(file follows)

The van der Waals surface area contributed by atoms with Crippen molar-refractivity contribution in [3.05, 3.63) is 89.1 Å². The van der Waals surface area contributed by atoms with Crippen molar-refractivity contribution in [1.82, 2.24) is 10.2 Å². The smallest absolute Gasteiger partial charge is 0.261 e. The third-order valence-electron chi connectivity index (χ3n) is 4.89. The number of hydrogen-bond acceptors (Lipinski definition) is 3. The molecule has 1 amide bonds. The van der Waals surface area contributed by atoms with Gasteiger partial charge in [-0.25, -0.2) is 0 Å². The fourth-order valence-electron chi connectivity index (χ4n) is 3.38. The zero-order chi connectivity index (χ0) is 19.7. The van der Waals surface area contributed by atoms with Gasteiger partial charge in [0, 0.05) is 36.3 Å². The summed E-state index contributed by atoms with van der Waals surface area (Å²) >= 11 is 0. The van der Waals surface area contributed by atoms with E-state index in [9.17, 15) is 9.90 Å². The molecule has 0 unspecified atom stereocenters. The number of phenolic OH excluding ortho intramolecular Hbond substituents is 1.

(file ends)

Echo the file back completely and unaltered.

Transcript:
The van der Waals surface area contributed by atoms with Crippen molar-refractivity contribution in [3.05, 3.63) is 89.1 Å². The van der Waals surface area contributed by atoms with Crippen molar-refractivity contribution in [1.82, 2.24) is 10.2 Å². The smallest absolute Gasteiger partial charge is 0.261 e. The third-order valence-electron chi connectivity index (χ3n) is 4.89. The number of hydrogen-bond acceptors (Lipinski definition) is 3. The molecule has 1 amide bonds. The van der Waals surface area contributed by atoms with Gasteiger partial charge in [-0.25, -0.2) is 0 Å². The fourth-order valence-electron chi connectivity index (χ4n) is 3.38. The zero-order chi connectivity index (χ0) is 19.7. The van der Waals surface area contributed by atoms with Gasteiger partial charge in [0, 0.05) is 36.3 Å². The summed E-state index contributed by atoms with van der Waals surface area (Å²) >= 11 is 0. The van der Waals surface area contributed by atoms with E-state index in [9.17, 15) is 9.90 Å². The molecule has 0 unspecified atom stereocenters. The number of phenolic OH excluding ortho intramolecular Hbond substituents is 1.